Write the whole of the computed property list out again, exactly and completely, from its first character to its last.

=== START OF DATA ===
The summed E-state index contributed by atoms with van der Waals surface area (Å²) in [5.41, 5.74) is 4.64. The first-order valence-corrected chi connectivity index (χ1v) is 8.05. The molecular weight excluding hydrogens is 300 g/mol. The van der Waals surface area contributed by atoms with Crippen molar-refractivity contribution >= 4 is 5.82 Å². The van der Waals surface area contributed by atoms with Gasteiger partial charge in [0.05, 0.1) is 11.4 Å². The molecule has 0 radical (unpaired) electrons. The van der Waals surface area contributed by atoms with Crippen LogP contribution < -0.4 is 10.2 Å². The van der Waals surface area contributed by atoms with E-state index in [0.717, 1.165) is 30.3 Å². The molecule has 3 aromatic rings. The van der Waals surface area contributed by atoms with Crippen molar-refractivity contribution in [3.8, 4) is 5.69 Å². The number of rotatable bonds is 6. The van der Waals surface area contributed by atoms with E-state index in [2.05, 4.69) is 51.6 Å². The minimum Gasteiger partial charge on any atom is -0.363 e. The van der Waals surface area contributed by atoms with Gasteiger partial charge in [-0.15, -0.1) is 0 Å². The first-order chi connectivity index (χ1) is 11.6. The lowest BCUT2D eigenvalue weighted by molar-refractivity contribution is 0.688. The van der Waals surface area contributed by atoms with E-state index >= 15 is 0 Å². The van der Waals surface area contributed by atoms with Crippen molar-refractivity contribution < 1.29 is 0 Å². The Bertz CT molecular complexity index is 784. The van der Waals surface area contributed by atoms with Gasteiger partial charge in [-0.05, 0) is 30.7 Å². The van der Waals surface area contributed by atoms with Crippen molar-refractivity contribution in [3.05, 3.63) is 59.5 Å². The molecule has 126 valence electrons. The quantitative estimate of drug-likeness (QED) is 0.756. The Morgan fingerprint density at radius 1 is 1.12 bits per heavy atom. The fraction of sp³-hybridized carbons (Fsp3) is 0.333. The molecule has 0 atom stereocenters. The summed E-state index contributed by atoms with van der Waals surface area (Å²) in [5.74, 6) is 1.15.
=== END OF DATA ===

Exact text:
The summed E-state index contributed by atoms with van der Waals surface area (Å²) in [5.41, 5.74) is 4.64. The first-order valence-corrected chi connectivity index (χ1v) is 8.05. The molecular weight excluding hydrogens is 300 g/mol. The van der Waals surface area contributed by atoms with Crippen molar-refractivity contribution >= 4 is 5.82 Å². The van der Waals surface area contributed by atoms with Gasteiger partial charge in [0.05, 0.1) is 11.4 Å². The molecule has 0 radical (unpaired) electrons. The van der Waals surface area contributed by atoms with Crippen LogP contribution < -0.4 is 10.2 Å². The van der Waals surface area contributed by atoms with E-state index in [0.717, 1.165) is 30.3 Å². The molecule has 3 aromatic rings. The van der Waals surface area contributed by atoms with Crippen molar-refractivity contribution in [3.8, 4) is 5.69 Å². The number of rotatable bonds is 6. The van der Waals surface area contributed by atoms with E-state index in [2.05, 4.69) is 51.6 Å². The minimum Gasteiger partial charge on any atom is -0.363 e. The van der Waals surface area contributed by atoms with Gasteiger partial charge in [-0.15, -0.1) is 0 Å². The first-order chi connectivity index (χ1) is 11.6. The lowest BCUT2D eigenvalue weighted by molar-refractivity contribution is 0.688. The van der Waals surface area contributed by atoms with E-state index >= 15 is 0 Å². The van der Waals surface area contributed by atoms with Crippen molar-refractivity contribution < 1.29 is 0 Å². The Bertz CT molecular complexity index is 784. The van der Waals surface area contributed by atoms with Gasteiger partial charge in [-0.05, 0) is 30.7 Å². The van der Waals surface area contributed by atoms with Crippen molar-refractivity contribution in [3.05, 3.63) is 59.5 Å². The molecule has 126 valence electrons. The quantitative estimate of drug-likeness (QED) is 0.756. The Morgan fingerprint density at radius 1 is 1.12 bits per heavy atom. The fraction of sp³-hybridized carbons (Fsp3) is 0.333. The molecule has 0 atom stereocenters. The summed E-state index contributed by atoms with van der Waals surface area (Å²) in [5.74, 6) is 1.15.